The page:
Economists predict that some 60% of Austin’s expected job losses this year will be in three industries — retail, accommodations, and food service. A June survey by the University of Houston’s Hobby School of Public Affairs suggests that up to 90% of Austin’s music venues won’t make it past October. Meanwhile, locals report that the Mercedes dealerships are having trouble keeping the $130,000 G wagons in stock. “It feels a little unsavory,” says Justin Siegel, founder of JNJ Mobile, a social gaming company, and a partner at Capital Factory, who moved here from New England five years ago. “Austin unemployment is going to be as high as 15%, but we’re not seeing it in the tech world. Not yet.”
But the city can’t really regain its momentum until the pandemic is contained. That’s proven to be both a public health challenge and a political one, pitting the Democratic mayor of Texas’s bluest city against the state’s very red governor.
During the last recession, “Austin was first out of it, and we’re hoping to do that again,” says Leigh Christie, senior vice president of Global Technology and Innovation at the Austin Chamber. Covid hasn’t stopped the incoming calls from big companies (whose names she can’t disclose) about moving here — “they have no hesitation that Austin is the right place.” But, Christie says, “no one knows what the future holds. The immediate response was that we’d come out V-shaped, then U-shaped. Now everyone is being honest and saying we don’t know.”
But the city can’t really regain its momentum until the pandemic is contained. That’s proven to be both a public health challenge and a political one, pitting the Democratic mayor of Texas’s bluest city against the state’s very red governor. Through May, as government officials across Texas debated the timing and strategy of reopening the economy, Austin’s Mayor Adler consistently urged caution, calling on citizens to wear face masks and practice social distancing. Along with mayors of several other Texas cities, Adler called on Texas Governor Greg Abbott, a Trump-supporting advocate of the go-fast approach, for more authority to enforce local public-health mandates.
Thanks to the city’s combination of youthful population and plentiful outdoor venues, Austin’s nightlife came roaring back here sooner than it probably should have. Bars on Sixth Street — the city’s honky-tonk district — were as sloppily crowded as ever Memorial Day Weekend, the first time they’d been open since mid-March. Daytime was worse. Techstars’ Schwartzfarb, who serves on a mayoral “opening up” committee, was spooked by a drive past an “embarrassingly packed” Zilker Park in late May. “We’re going to be locked down again,” he told me then.
Austin, which six weeks ago seemed cautiously moving toward recovery, is now back at Stage 4, the second-highest Covid alert level.
Sure enough, exactly two weeks after Memorial Day, Travis County’s new Covid cases jumped to new highs, and began an exponential rise. As daily new cases statewide soared from about 1,200 in mid-June to over 10,000 a month later, Governor Abbott frantically backpedaled, first giving mayors the authority they wanted to mandate the use of face masks locally, then issuing a statewide mask rule and shutting down bars again on July 2. (Even one-hit-wonder Vanilla Ice was shamed into canceling a planned July Fourth weekend concert that would have slipped through a public-gathering loophole.) Austin, which six weeks ago seemed cautiously moving toward recovery, is now back at Stage 4, the second-highest Covid alert level. “There is a real shift in mood down here,” says Siegel. “I would not say freaking out, but for sure a much more heightened level of concern.”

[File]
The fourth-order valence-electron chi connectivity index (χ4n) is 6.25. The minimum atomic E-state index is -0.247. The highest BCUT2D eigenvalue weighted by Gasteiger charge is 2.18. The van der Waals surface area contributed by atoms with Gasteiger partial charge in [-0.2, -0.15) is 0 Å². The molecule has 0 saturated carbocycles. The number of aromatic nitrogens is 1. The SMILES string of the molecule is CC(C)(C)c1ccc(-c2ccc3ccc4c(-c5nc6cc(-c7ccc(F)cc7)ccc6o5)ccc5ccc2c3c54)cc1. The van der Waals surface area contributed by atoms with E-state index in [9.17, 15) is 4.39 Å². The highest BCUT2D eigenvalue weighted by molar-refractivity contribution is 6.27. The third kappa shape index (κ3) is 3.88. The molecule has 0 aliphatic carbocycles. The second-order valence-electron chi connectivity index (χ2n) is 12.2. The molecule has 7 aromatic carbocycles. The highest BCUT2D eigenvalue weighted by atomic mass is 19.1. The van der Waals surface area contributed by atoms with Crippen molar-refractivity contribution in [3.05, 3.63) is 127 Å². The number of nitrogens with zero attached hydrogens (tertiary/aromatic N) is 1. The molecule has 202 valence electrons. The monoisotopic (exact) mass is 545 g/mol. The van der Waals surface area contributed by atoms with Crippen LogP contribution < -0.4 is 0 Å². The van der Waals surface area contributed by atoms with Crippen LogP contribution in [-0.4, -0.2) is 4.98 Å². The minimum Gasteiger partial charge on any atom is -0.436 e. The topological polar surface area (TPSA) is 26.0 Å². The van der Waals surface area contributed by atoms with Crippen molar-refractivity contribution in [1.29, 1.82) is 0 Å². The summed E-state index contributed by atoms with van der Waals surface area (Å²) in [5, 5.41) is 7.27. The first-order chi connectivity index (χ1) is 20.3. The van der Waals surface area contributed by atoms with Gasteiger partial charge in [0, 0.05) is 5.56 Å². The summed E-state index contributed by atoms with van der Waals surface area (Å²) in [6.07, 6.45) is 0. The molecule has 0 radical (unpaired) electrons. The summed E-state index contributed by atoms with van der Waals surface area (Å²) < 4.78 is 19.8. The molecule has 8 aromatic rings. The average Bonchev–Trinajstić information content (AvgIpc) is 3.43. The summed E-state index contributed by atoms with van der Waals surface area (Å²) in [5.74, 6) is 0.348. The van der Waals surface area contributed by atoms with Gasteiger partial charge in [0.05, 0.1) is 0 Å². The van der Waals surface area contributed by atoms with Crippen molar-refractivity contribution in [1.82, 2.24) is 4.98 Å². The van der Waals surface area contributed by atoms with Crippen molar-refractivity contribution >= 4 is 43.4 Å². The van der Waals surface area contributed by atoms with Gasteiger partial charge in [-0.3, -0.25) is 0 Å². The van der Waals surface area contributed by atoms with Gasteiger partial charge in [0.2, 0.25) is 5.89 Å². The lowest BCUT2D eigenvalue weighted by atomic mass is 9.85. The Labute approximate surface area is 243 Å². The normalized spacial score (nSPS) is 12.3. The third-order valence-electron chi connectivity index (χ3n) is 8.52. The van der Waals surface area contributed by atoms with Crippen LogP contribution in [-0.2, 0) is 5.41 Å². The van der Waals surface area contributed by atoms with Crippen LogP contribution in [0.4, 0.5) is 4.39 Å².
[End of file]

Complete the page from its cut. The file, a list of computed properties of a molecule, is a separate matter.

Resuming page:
The odds of South by Southwest taking place as planned next spring seem to have worsened considerably. As of mid-July, organizers had no official announcement to make about next year’s event. “It’s hard to even imagine, logically, a world without South By twice,” says Big Wheelbarrow’s Eder.
If there’s one thing that unites Austin — a liberal outlier — with the rest of Texas, it’s the love of barbecue. More specifically, slow-smoked brisket. It’s deceptively hard to do right — in large part because of the patience required. Since Franklin’s Barbecue was founded out of a trailer here in 2009, Aaron Franklin has made some of the city’s best, selling out six days a week even during the Covid-19 shutdown with curbside service. Franklin, who moved to Austin at age 18 and studied with revered pitmasters, has become something of a guru, producing a series on the local PBS station and a MasterClass to share his insights about the tough cut of meat that could just as well serve as pep talk for the local business community post-Covid.
There’s a thing called “the stall,” he explains, where after you’ve spent hours steadily coaxing your meat along, the internal temperature hits 160°F or so and refuses to budge. The brisket tightens up and squeezes out moisture. The temperature won’t climb again until that moisture evaporates, and all you can really do is wait. “You gotta think of it like a train. If you’re going hot enough and fast enough, if your fires are steady, you’re going to hit the stall and plow through it,” says Franklin, as if talking about his city. “That being said, when the stall needs to happen, it’s going to be a while before it’s done.”